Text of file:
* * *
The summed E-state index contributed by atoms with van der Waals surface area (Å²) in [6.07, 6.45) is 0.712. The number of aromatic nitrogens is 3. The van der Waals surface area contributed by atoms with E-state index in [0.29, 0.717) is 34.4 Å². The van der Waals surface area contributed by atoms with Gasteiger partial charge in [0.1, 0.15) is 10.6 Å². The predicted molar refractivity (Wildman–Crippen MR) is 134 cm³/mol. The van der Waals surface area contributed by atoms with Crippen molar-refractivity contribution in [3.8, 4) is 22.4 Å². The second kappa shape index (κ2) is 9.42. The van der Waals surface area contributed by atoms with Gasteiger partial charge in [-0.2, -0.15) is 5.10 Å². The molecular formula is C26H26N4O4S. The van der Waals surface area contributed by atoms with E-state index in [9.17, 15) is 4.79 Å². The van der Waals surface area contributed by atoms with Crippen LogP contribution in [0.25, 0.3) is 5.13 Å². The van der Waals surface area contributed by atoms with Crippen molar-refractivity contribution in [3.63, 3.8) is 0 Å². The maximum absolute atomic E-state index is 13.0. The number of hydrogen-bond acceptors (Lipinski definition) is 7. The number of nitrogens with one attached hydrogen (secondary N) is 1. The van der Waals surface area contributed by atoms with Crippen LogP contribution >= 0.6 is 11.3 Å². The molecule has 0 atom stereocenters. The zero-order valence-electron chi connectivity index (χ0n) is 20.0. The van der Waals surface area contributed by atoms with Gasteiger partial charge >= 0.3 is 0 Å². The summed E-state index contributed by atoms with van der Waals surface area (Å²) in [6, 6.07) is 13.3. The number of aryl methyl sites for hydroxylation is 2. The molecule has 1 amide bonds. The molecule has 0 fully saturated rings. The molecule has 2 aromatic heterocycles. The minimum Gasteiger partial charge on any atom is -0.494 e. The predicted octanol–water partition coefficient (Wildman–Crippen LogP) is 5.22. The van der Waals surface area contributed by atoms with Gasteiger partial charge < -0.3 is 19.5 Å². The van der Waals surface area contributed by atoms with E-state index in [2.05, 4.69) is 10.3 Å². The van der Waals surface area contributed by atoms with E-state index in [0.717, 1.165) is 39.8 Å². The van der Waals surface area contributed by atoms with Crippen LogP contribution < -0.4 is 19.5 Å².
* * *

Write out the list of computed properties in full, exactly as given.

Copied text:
The summed E-state index contributed by atoms with van der Waals surface area (Å²) in [6.07, 6.45) is 0.712. The number of aromatic nitrogens is 3. The van der Waals surface area contributed by atoms with E-state index in [0.29, 0.717) is 34.4 Å². The van der Waals surface area contributed by atoms with Gasteiger partial charge in [0.1, 0.15) is 10.6 Å². The predicted molar refractivity (Wildman–Crippen MR) is 134 cm³/mol. The van der Waals surface area contributed by atoms with Crippen molar-refractivity contribution in [3.8, 4) is 22.4 Å². The second kappa shape index (κ2) is 9.42. The van der Waals surface area contributed by atoms with Gasteiger partial charge in [-0.2, -0.15) is 5.10 Å². The molecular formula is C26H26N4O4S. The van der Waals surface area contributed by atoms with E-state index in [9.17, 15) is 4.79 Å². The van der Waals surface area contributed by atoms with Crippen LogP contribution in [0.25, 0.3) is 5.13 Å². The van der Waals surface area contributed by atoms with Crippen molar-refractivity contribution in [3.63, 3.8) is 0 Å². The maximum absolute atomic E-state index is 13.0. The number of hydrogen-bond acceptors (Lipinski definition) is 7. The number of nitrogens with one attached hydrogen (secondary N) is 1. The van der Waals surface area contributed by atoms with Crippen LogP contribution >= 0.6 is 11.3 Å². The molecule has 0 atom stereocenters. The zero-order valence-electron chi connectivity index (χ0n) is 20.0. The van der Waals surface area contributed by atoms with Gasteiger partial charge >= 0.3 is 0 Å². The summed E-state index contributed by atoms with van der Waals surface area (Å²) in [6, 6.07) is 13.3. The number of aryl methyl sites for hydroxylation is 2. The molecule has 1 amide bonds. The molecule has 0 fully saturated rings. The molecule has 2 aromatic heterocycles. The minimum Gasteiger partial charge on any atom is -0.494 e. The predicted octanol–water partition coefficient (Wildman–Crippen LogP) is 5.22. The van der Waals surface area contributed by atoms with Gasteiger partial charge < -0.3 is 19.5 Å². The van der Waals surface area contributed by atoms with E-state index in [2.05, 4.69) is 10.3 Å². The van der Waals surface area contributed by atoms with E-state index in [0.717, 1.165) is 39.8 Å². The van der Waals surface area contributed by atoms with Crippen LogP contribution < -0.4 is 19.5 Å².